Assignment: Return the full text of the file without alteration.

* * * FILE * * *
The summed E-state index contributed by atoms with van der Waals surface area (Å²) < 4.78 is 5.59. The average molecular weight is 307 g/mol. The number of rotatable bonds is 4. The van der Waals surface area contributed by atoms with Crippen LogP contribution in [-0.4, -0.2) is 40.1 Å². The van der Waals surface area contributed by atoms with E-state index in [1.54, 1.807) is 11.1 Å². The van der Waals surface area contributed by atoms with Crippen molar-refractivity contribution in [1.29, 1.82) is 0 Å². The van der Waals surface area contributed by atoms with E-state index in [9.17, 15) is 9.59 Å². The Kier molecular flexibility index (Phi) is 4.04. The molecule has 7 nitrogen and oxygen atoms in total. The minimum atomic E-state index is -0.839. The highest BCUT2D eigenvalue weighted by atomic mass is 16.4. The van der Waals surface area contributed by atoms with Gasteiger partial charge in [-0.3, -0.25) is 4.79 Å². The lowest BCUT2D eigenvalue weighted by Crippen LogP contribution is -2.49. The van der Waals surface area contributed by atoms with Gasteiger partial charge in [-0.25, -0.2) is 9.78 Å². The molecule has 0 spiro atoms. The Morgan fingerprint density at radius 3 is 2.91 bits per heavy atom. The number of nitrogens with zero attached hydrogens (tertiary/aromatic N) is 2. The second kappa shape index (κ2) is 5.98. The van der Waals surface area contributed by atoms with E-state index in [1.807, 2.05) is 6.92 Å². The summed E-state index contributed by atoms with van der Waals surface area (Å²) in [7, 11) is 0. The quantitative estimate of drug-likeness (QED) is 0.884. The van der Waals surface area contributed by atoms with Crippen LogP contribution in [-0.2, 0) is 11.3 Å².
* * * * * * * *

The summed E-state index contributed by atoms with van der Waals surface area (Å²) < 4.78 is 5.59. The average molecular weight is 307 g/mol. The number of rotatable bonds is 4. The van der Waals surface area contributed by atoms with Crippen LogP contribution in [-0.4, -0.2) is 40.1 Å². The van der Waals surface area contributed by atoms with E-state index in [1.54, 1.807) is 11.1 Å². The van der Waals surface area contributed by atoms with Crippen molar-refractivity contribution in [1.29, 1.82) is 0 Å². The van der Waals surface area contributed by atoms with E-state index in [9.17, 15) is 9.59 Å². The Kier molecular flexibility index (Phi) is 4.04. The molecule has 7 nitrogen and oxygen atoms in total. The minimum atomic E-state index is -0.839. The highest BCUT2D eigenvalue weighted by atomic mass is 16.4. The van der Waals surface area contributed by atoms with Gasteiger partial charge in [-0.3, -0.25) is 4.79 Å². The lowest BCUT2D eigenvalue weighted by Crippen LogP contribution is -2.49. The van der Waals surface area contributed by atoms with Gasteiger partial charge in [-0.25, -0.2) is 9.78 Å². The molecule has 0 spiro atoms. The Morgan fingerprint density at radius 3 is 2.91 bits per heavy atom. The number of nitrogens with zero attached hydrogens (tertiary/aromatic N) is 2. The second kappa shape index (κ2) is 5.98. The van der Waals surface area contributed by atoms with E-state index in [1.807, 2.05) is 6.92 Å². The summed E-state index contributed by atoms with van der Waals surface area (Å²) in [7, 11) is 0. The quantitative estimate of drug-likeness (QED) is 0.884. The van der Waals surface area contributed by atoms with Crippen LogP contribution in [-0.2, 0) is 11.3 Å².